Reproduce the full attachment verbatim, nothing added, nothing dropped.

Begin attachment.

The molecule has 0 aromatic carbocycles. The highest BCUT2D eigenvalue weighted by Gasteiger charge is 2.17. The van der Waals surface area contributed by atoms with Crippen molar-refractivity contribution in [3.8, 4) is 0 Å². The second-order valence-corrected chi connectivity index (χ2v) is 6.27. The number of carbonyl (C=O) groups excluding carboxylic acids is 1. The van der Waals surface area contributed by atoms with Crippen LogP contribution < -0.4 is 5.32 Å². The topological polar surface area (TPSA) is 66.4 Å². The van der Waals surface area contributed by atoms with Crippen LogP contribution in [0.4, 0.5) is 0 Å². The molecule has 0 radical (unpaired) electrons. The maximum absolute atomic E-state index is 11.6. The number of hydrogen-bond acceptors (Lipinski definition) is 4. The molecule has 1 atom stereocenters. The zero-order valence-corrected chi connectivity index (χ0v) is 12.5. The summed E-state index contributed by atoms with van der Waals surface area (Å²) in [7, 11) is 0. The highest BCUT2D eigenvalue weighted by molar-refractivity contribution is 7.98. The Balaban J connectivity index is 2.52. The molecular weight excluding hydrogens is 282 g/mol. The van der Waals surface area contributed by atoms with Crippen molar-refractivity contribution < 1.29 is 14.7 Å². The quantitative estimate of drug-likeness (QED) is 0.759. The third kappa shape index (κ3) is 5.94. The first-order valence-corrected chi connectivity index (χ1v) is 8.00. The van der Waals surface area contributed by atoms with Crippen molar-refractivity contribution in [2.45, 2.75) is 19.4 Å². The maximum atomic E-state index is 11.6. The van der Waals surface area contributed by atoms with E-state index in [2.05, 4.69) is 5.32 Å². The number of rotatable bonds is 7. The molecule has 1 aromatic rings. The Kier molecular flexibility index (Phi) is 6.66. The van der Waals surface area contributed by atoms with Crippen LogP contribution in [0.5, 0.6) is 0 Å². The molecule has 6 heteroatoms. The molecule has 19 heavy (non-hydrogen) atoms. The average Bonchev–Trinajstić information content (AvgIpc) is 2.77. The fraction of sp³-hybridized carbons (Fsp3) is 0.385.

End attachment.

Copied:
The molecule has 0 aromatic carbocycles. The highest BCUT2D eigenvalue weighted by Gasteiger charge is 2.17. The van der Waals surface area contributed by atoms with Crippen molar-refractivity contribution in [3.8, 4) is 0 Å². The second-order valence-corrected chi connectivity index (χ2v) is 6.27. The number of carbonyl (C=O) groups excluding carboxylic acids is 1. The van der Waals surface area contributed by atoms with Crippen LogP contribution < -0.4 is 5.32 Å². The topological polar surface area (TPSA) is 66.4 Å². The van der Waals surface area contributed by atoms with Crippen LogP contribution in [0.4, 0.5) is 0 Å². The molecule has 0 radical (unpaired) electrons. The maximum absolute atomic E-state index is 11.6. The number of hydrogen-bond acceptors (Lipinski definition) is 4. The molecule has 1 atom stereocenters. The zero-order valence-corrected chi connectivity index (χ0v) is 12.5. The summed E-state index contributed by atoms with van der Waals surface area (Å²) in [7, 11) is 0. The highest BCUT2D eigenvalue weighted by molar-refractivity contribution is 7.98. The Balaban J connectivity index is 2.52. The molecular weight excluding hydrogens is 282 g/mol. The van der Waals surface area contributed by atoms with Crippen molar-refractivity contribution < 1.29 is 14.7 Å². The quantitative estimate of drug-likeness (QED) is 0.759. The third kappa shape index (κ3) is 5.94. The first-order valence-corrected chi connectivity index (χ1v) is 8.00. The van der Waals surface area contributed by atoms with Crippen molar-refractivity contribution in [2.45, 2.75) is 19.4 Å². The maximum atomic E-state index is 11.6. The van der Waals surface area contributed by atoms with E-state index in [2.05, 4.69) is 5.32 Å². The number of rotatable bonds is 7. The molecule has 1 aromatic rings. The Kier molecular flexibility index (Phi) is 6.66. The van der Waals surface area contributed by atoms with Crippen LogP contribution in [0.5, 0.6) is 0 Å². The molecule has 6 heteroatoms. The molecule has 19 heavy (non-hydrogen) atoms. The average Bonchev–Trinajstić information content (AvgIpc) is 2.77. The fraction of sp³-hybridized carbons (Fsp3) is 0.385.